For example, having found and recorded evidence makes it easier to tell if a person is lying or not. When someone says “we had a perfect marriage” but you found the divorce papers earlier, you know they’re lying like a cheap watch.
But here’s the problem. For every innovative idea, they undercut it with something that you have seen in many other games – only they did it better.
The driving for example, was practically identical to Mafia 2 or the newer Grand Theft Auto games; only at least in those games the controls were user-friendly!
It was meant to be a sandbox game. But the only time you need venture out into the city was to answer radio dispatch calls. And why would you want to do that when A) you’ve got a murder case to solve? And B) you have to drive miles away from an already selected destination?
The shooting sections were good – nothing we haven’t seen before – but after spending hours interrogating, or trying to drive to your destination without killing anyone, the gunplay almost interrupted the flow.
Whilst collecting evidence, the use of fingerprints was never used despite the fact it would’ve been used at the time. Yet in some scenes the bigwigs to determine certain facts use it.
Overall, it would’ve been so much better if they had stuck with their innovative ideas instead of muddying it with other, ‘been there, done that, got the t-shirt’ mechanics.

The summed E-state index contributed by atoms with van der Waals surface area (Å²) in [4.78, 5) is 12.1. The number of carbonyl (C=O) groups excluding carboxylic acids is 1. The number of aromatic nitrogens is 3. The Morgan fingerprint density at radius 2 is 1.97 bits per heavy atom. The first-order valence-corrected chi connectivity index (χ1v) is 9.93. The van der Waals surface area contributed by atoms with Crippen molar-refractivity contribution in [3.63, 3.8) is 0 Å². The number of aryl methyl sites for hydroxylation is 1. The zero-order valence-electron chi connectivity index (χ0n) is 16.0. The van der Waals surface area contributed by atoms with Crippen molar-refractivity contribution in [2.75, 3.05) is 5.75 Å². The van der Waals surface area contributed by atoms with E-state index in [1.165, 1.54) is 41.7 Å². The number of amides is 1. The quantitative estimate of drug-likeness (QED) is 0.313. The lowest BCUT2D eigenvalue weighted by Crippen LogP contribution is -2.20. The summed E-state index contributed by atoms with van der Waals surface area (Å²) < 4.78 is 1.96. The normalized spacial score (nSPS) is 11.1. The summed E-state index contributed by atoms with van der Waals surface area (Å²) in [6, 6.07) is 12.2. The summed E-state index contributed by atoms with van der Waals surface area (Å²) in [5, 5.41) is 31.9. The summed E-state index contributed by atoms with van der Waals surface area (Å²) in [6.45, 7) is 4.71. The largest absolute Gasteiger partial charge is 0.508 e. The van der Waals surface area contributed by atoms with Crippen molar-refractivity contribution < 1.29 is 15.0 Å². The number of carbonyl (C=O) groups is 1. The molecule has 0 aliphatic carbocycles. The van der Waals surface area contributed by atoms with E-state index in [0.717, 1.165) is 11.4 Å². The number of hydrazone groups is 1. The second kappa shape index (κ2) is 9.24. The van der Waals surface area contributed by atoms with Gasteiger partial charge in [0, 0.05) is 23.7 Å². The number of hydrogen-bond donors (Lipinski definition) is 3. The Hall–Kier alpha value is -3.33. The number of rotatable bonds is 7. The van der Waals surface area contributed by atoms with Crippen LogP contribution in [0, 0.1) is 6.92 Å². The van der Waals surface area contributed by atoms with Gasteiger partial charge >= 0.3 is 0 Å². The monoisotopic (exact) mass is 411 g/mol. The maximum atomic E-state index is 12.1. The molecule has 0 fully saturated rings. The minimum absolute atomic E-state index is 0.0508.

The graphics are on a very similar page to the Gameplay.
The faces were wonderful and although sometimes they mis-matched on the base-model, it really looked realistic. Each character looked interesting and some you could point out from TV shows and films!
But the backgrounds and objects were on the same level as most other games. Just think how good those faces would have looked with faultless, realistic looking surrounding graphics and textures! It may have taken a lot longer to get there but hey!
The animation was all right – a little wooden at times but nothing too dramatic.
So all in all the graphics were okay, I just think it would’ve been great to see the backgrounds and textures reach some new level that had been achieved with the facial motion capture.
It sounded very, capital NOIR! It created a dark, moody atmosphere. Some tracks from the time were put in there too though it wasn’t used to quite the same effect as in Mafia 2 for example. Out of the entire soundtrack the songs sung by Claudia are possibly the best.
Because they had been created specifically for the game, it made it feel as though it were in its own verse – despite being set in a ‘real’ time and place. Still it added to the suspension of disbelief. Guilty, and the Torched Song are my favourites and ones I sing a lot in the shower!
OVERALL FUN-FACTOR — 8.5
Overall I personally would give it an 8.5. I like the game a lot, it wouldn’t deserve a game of the year title but its technological advances and innovative ideas cannot be ignored – despite being a little thing on the ground.
Think I missed something or you want to express your own opinions? Feel free to leave a comment. All constructive comments are welcome :3